Sensory Physiology
Specifi c Sensory Systems
Somatic Sensation
Sensation from the skin, muscles, bones, tendons, and joints,
somatic sensation,
is initiated by a variety of sensory recep-
tors collectively called somatic receptors (
Figure 7–16
). Some
of these receptors respond to mechanical stimulation of the
skin, hairs, and underlying tissues, whereas others respond to
temperature or chemical changes. Activation of somatic recep-
tors gives rise to the sensations of touch, pressure, awareness
of the position of the body parts and their movement, temper-
ature, and pain. The receptors for visceral sensations, which
arise in certain organs of the thoracic and abdominal cavities,
are the same types as the receptors that give rise to somatic
sensations. Some organs, such as the liver, have no sensory
receptors at all. Each sensation is associated with a specifi c
receptor type. In other words, distinct receptors exist for heat,
cold, touch, pressure, limb position or movement, and pain.
Touch and Pressure
Stimulation of a variety of mechanoreceptors in the skin (see
Figure 7–16) leads to a wide range of touch and pressure experi-
ences—hair bending, deep pressure, vibrations, and superfi cial
touch, for example. These mechanoreceptors are highly special-
ized nerve endings encapsulated in elaborate cellular structures.
The details of the mechanoreceptors vary, but generally the
nerve endings are linked to networks of collagen fi bers within a
capsule. These networks transmit the mechanical tension in the
capsule to ion channels in the nerve endings and activate them.
The skin mechanoreceptors adapt at different rates.
About half of them adapt rapidly (i.e., they fi re only when the
stimulus is changing), and the others adapt slowly. Activation
of rapidly adapting receptors gives rise to the sensations of
touch, movement, and vibration, whereas slowly adapting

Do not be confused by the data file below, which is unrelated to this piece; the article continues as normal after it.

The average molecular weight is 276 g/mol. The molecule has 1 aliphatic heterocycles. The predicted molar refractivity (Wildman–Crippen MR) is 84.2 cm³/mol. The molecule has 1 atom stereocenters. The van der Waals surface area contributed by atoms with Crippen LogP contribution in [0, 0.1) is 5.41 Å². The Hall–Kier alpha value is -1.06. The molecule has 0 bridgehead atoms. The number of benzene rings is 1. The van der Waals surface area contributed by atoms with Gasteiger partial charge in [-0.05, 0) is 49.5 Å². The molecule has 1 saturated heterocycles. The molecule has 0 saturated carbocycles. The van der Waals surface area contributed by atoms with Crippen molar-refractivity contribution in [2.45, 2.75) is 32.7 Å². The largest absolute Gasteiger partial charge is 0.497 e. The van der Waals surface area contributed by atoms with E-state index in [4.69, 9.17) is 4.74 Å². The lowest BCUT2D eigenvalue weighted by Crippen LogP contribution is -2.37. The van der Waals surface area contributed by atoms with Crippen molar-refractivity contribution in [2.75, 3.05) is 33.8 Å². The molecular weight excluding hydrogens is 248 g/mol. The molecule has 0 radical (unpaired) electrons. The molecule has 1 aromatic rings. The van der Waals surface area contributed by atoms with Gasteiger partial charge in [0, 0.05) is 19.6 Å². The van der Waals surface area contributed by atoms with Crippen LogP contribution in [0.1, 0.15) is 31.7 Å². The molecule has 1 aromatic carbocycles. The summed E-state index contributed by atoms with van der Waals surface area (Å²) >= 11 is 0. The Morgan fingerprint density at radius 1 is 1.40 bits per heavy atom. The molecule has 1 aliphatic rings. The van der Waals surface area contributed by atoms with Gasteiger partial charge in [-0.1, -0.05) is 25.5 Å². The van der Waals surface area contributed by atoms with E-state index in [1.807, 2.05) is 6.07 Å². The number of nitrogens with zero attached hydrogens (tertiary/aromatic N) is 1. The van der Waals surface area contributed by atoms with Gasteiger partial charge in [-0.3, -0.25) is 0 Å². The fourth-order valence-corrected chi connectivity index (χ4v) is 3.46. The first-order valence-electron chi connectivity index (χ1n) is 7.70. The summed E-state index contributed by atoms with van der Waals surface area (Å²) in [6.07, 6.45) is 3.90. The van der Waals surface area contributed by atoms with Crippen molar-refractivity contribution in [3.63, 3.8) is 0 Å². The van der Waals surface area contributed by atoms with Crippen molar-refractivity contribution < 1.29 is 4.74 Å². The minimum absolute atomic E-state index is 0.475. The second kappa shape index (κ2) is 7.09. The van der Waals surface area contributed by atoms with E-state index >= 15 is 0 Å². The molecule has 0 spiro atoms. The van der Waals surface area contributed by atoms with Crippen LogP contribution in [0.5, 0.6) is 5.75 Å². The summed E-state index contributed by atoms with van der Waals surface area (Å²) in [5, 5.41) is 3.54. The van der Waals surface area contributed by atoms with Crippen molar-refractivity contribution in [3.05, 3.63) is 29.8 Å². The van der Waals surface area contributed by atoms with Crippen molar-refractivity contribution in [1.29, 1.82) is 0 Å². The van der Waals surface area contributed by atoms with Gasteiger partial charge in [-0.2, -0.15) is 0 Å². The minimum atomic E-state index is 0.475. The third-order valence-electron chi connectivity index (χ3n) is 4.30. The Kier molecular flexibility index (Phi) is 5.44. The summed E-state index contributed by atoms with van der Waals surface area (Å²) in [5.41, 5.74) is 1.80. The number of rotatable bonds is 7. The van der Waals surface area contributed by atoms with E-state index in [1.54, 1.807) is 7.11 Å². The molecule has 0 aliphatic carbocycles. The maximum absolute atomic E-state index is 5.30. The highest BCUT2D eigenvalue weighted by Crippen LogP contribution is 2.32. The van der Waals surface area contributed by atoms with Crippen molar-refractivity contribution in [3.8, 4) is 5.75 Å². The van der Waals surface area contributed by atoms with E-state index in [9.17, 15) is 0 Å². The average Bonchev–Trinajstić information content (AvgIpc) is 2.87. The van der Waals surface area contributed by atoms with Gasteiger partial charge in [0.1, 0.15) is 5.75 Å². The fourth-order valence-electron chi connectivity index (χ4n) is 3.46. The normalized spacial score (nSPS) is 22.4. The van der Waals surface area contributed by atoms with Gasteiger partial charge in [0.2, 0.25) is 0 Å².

receptors give rise to the sensation of pressure.
In both categories, some receptors have small, well-
defi ned receptive fi elds and can provide precise information
about the contours of objects indenting the skin. As might be
expected, these receptors are concentrated at the fi ngertips.
In contrast, other receptors have large receptive fi elds with
obscure boundaries, sometimes covering a whole fi nger or
a large part of the palm. These receptors are not involved in
detailed spatial discrimination but signal information about
skin stretch and joint movement.
Sense of Posture and Movement
The senses of posture and movement are complex. The major
receptors responsible for these senses are the muscle-spindle
stretch receptors. These mechanoreceptors occur in skeletal
A. Meissner's corpuscle—rapidly adapting mechanoreceptor,
touch and pressure
B. Merkle's corpuscle—slowly adapting mechanoreceptor, touch
and pressure
C. Free nerve ending—slowly adapting, some are nociceptors,
some are thermoreceptors, and some are mechanoreceptors
D. Pacinian corpuscles—rapidly adapting mechanoreceptor,
vibration and deep pressure
E. Ruffini corpuscle—slowly adapting mechanoreceptor, skin
Figure 7–16
Skin receptors. Some nerve fi bers have free endings not related to any apparent receptor structure. Thicker, myelinated axons, on the other
hand, end in receptors that have a complex structure. (Not drawn to scale; for example, Pacinian corpuscles are actually four to fi ve times larger
than Meissner’s corpuscles.)
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